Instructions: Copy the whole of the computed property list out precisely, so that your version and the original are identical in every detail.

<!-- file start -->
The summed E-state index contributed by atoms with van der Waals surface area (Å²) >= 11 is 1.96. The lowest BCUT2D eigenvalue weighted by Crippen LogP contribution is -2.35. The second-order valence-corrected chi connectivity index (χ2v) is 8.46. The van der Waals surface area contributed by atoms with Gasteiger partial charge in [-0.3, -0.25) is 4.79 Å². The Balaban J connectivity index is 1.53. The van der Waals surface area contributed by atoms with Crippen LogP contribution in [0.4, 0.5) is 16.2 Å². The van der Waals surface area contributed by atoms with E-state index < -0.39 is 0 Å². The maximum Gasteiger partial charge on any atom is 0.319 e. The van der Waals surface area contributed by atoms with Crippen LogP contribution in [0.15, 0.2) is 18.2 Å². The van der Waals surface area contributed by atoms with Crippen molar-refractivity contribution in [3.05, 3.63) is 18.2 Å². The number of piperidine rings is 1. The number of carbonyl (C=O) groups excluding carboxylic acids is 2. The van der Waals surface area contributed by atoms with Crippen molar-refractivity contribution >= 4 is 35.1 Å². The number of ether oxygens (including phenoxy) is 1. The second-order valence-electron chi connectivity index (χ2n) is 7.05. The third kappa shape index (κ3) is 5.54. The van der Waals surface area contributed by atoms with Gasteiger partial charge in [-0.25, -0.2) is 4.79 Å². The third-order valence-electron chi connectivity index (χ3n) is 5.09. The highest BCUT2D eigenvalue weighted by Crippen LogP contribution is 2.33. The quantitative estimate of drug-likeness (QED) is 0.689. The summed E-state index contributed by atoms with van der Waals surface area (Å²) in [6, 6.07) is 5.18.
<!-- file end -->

The summed E-state index contributed by atoms with van der Waals surface area (Å²) >= 11 is 1.96. The lowest BCUT2D eigenvalue weighted by Crippen LogP contribution is -2.35. The second-order valence-corrected chi connectivity index (χ2v) is 8.46. The van der Waals surface area contributed by atoms with Gasteiger partial charge in [-0.3, -0.25) is 4.79 Å². The Balaban J connectivity index is 1.53. The van der Waals surface area contributed by atoms with Crippen LogP contribution in [0.4, 0.5) is 16.2 Å². The van der Waals surface area contributed by atoms with E-state index < -0.39 is 0 Å². The maximum Gasteiger partial charge on any atom is 0.319 e. The van der Waals surface area contributed by atoms with Crippen LogP contribution in [0.15, 0.2) is 18.2 Å². The van der Waals surface area contributed by atoms with Crippen molar-refractivity contribution in [3.05, 3.63) is 18.2 Å². The number of piperidine rings is 1. The number of carbonyl (C=O) groups excluding carboxylic acids is 2. The van der Waals surface area contributed by atoms with Crippen molar-refractivity contribution >= 4 is 35.1 Å². The number of ether oxygens (including phenoxy) is 1. The second-order valence-electron chi connectivity index (χ2n) is 7.05. The third kappa shape index (κ3) is 5.54. The van der Waals surface area contributed by atoms with Gasteiger partial charge in [-0.25, -0.2) is 4.79 Å². The third-order valence-electron chi connectivity index (χ3n) is 5.09. The highest BCUT2D eigenvalue weighted by Crippen LogP contribution is 2.33. The quantitative estimate of drug-likeness (QED) is 0.689. The summed E-state index contributed by atoms with van der Waals surface area (Å²) in [6, 6.07) is 5.18.